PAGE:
The sample size was predetermined. We expected a 35% difference in the incidence of nausea and vomiting between groups. The alpha error was set at 0.05 and beta error at 0.20; n = 35 patients for each group was considered adequate, according to a power analysis. Results are expressed as percentages and as the mean ± standard deviation (SD). Student's t test, the Chi-squared test or Fisher's Exact Test were used for the analysis of quantitative and qualitative data, respectively. Differences were considered statistically significant at p < 0.05.

Ethical considerations The study was conducted according to the principles of the Declaration of Helsinki of 1989 and the Mexican Health Guidelines. The Ethical and Research Committees of the Oncologic Institute, approved all protocols. Full, written informed consent was obtained from all patients before their inclusion in the study.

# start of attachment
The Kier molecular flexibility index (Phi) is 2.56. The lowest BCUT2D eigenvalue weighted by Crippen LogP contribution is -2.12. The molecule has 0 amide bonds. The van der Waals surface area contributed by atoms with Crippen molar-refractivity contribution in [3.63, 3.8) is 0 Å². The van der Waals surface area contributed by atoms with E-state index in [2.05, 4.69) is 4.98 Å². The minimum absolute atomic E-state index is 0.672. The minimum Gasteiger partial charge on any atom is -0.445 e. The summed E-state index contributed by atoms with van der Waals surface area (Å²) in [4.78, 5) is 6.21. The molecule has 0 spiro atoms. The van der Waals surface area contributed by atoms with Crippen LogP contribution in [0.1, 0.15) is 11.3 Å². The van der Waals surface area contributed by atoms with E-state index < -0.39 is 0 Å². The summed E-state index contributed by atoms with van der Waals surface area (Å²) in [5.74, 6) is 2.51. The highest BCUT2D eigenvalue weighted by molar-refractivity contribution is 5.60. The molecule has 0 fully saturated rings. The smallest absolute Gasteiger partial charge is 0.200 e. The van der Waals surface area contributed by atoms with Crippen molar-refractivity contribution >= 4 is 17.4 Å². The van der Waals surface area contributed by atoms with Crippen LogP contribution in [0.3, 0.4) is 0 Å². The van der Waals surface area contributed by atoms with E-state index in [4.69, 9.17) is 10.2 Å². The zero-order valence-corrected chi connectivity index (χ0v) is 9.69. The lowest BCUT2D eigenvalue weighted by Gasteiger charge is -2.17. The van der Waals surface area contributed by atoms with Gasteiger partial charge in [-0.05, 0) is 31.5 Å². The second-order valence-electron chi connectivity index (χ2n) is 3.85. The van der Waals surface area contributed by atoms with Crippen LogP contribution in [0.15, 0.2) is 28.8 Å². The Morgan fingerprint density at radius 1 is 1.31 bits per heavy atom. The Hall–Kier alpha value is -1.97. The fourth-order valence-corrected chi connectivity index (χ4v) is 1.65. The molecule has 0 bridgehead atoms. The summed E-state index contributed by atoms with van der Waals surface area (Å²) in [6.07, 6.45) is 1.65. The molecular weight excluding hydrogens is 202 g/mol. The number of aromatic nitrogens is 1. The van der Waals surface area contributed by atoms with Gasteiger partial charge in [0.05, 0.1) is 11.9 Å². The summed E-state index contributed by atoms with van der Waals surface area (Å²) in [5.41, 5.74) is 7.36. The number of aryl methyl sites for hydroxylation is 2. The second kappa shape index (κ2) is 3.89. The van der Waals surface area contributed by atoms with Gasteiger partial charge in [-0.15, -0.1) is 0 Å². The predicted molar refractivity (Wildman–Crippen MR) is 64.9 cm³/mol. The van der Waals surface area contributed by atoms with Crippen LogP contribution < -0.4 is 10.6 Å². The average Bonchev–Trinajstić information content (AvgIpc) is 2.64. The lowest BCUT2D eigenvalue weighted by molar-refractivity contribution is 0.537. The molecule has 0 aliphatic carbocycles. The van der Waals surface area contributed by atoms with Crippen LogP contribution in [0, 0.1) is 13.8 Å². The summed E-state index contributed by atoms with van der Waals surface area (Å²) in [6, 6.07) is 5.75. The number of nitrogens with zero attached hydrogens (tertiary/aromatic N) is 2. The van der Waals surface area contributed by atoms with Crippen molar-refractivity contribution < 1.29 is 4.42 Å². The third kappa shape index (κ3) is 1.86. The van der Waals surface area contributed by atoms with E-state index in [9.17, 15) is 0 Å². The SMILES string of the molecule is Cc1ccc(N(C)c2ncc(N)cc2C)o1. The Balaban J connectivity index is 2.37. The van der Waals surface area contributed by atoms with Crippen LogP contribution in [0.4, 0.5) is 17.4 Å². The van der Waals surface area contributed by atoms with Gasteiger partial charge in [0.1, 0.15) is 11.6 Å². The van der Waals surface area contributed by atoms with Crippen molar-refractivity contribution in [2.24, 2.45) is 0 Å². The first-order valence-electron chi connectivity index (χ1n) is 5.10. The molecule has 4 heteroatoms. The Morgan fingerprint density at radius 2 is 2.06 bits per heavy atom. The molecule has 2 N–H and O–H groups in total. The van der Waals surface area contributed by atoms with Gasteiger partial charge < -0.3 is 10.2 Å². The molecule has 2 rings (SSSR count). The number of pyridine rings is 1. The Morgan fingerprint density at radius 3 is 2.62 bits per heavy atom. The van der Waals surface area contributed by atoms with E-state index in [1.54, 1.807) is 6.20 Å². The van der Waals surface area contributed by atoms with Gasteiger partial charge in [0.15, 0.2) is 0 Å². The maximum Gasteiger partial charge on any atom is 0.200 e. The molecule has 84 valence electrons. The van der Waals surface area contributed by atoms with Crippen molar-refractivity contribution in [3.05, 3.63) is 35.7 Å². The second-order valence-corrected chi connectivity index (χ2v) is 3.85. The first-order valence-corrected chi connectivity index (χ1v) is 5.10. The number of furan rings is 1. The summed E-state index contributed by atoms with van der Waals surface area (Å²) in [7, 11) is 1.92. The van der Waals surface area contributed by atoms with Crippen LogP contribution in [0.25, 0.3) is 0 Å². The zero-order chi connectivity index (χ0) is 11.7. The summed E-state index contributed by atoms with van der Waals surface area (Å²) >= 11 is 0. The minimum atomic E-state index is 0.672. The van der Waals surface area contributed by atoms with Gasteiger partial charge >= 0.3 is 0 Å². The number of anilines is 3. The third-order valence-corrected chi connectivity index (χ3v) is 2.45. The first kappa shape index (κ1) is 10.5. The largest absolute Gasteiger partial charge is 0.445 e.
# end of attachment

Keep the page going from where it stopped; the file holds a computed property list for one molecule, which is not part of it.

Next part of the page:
Study Design

Allocation: Randomized, Control: Placebo Control, Endpoint Classification: Efficacy Study, Intervention Model: Parallel Assignment, Masking: Double Blind (Subject, Investigator, Outcomes Assessor), Primary Purpose: Prevention

Conditions

Postoperative Pain

Intervention

intravenous dexamethasone, Homologated placebo.

Location

Breast Clinic. Oncologic Institute of Jalisco
Guadalajara
Jalisco
Mexico
44340

Status

Completed

Source

Instituto Mexicano del Seguro Social

Results (where available)

View Results

Links

Published on BioPortfolio: 2014-08-27T03:13:58-0400